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Plan Efficient Meetings: Roles

This lesson is a part of an audio course Plan Efficient Meetings by Igor Arkhipov

People feel uneasy when they don't know what to expect. This can be applied to a meeting context. When a participant doesn't know what to expect from others and what is expected from them – they are likely to feel anxious, and you need to do something about it.

First of all, based on your goal and agenda, you need to figure out who you need in the room, so there is enough brain capacity gathered to make the decisions needed and collect the information wanted, but not too many to make it uncontrollable.

Giving participants a specific role to play will further increase focus and engagement. You may consider the following roles:

First, a facilitator. They guide the discussion, making sure all items of the agenda are addressed, and decisions are made. This is a good role for someone who is developing leadership skills and practicing neutrality. Often as a meeting organizer, you will need to perform this role, but sometimes especially when the conversation is promising to become hard, you may involve an external facilitator.

A scribe, which is another role, is someone who captures notes, key ideas, and decisions and makes them available for the participants afterward. This also gives a way to participate with people who tend to be shy.

A timekeeper – another role – helps the discussion move along efficiently by keeping an eye on the watch and making sure the activities do not exceed the allocated time boxes.

Finally, contributor and subject matter experts. They keep the discussion lively and on track.

An expert is a person invited to share knowledge about a particular subject or domain area. It is important to let people know they are invited as subject matter experts on a particular topic, so they can be prepared to talk about the matters important for the meeting. If your agenda is well structured and the meeting is lengthy, you may consider asking an expert to attend just a part of the meeting, keeping their contribution focused and not having them being bored for the rest of the session.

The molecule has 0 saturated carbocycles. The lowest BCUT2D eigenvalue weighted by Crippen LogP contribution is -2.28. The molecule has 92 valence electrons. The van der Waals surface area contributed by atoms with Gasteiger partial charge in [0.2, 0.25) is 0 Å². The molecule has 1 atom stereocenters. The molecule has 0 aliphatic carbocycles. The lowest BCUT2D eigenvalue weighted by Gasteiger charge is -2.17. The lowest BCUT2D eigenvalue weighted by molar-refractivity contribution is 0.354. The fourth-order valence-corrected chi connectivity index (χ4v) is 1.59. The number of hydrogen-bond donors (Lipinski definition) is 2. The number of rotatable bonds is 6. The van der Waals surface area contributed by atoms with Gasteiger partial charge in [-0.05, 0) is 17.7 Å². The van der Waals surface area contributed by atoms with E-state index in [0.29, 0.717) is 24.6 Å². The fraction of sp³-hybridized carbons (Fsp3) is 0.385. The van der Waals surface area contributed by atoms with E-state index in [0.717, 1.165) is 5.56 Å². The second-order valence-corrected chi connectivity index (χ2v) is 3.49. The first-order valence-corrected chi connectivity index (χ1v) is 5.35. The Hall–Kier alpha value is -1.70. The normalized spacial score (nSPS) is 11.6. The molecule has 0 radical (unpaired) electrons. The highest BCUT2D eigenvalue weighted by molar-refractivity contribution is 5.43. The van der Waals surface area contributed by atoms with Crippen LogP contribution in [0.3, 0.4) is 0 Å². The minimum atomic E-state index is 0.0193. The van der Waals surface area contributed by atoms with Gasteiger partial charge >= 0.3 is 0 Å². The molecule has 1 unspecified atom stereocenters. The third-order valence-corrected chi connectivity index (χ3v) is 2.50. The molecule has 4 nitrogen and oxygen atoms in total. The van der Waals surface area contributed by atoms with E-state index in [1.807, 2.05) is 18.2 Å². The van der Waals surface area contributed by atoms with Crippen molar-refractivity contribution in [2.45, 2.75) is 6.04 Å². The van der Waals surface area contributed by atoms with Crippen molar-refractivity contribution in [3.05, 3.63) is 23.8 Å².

Once you've got the list, ensure your people are available. And that means they are not on leave, they are not busy on other important projects or assignments, or there are no other big meetings around the same time – you want the people to be present not only physically, but also mentally.

If they don't have the headspace for your topic, you'd rather reschedule the thing anyway – it is not going to be productive.

To select the date and time, you can use standard office tools like calendar planners or web-apps that let people coordinate time slots, such You should never assume people are just available without checking.

Once the meeting is booked, you need to do your best to increase the show-up rate! The best way to do it is to state the goals and agenda upfront and answer one simple question for each attendee: "What is in it for me?".

If your meeting invites answer this question for the target audience, this is the best you can do to get them interested and involved.

Add to it considerations for travel. Plan how people will get to the meeting. If everybody is in the same office – great, just tell them the room number. What if someone is in a different office or in a different city? Make sure you give them enough time to get to the meeting and come back if needed. Think if you need to organise transportation?

If some or all people are joining remotely, make sure a phone line or digital meeting invite ready.

Finally, plan the breaks. If the meeting is longer than an hour, consider making a 5-10 minutes break every 60 to 90 minutes. Make sure the people have space to stretch their legs and get some fresh air and a change of scenery.

After having planned the external logistics, focus on the internal one. If you've got multiple facilitators or speakers, plan the handover. Who is sharing the screen, who is clicking through slides, who presents after whom?

As a home task, think about some meetings you have recently attended. Which meeting roles were involved? How was the logistics organized? What could have been improved?

We'll speak soon. Thank you.

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Written by

Igor Arkhipov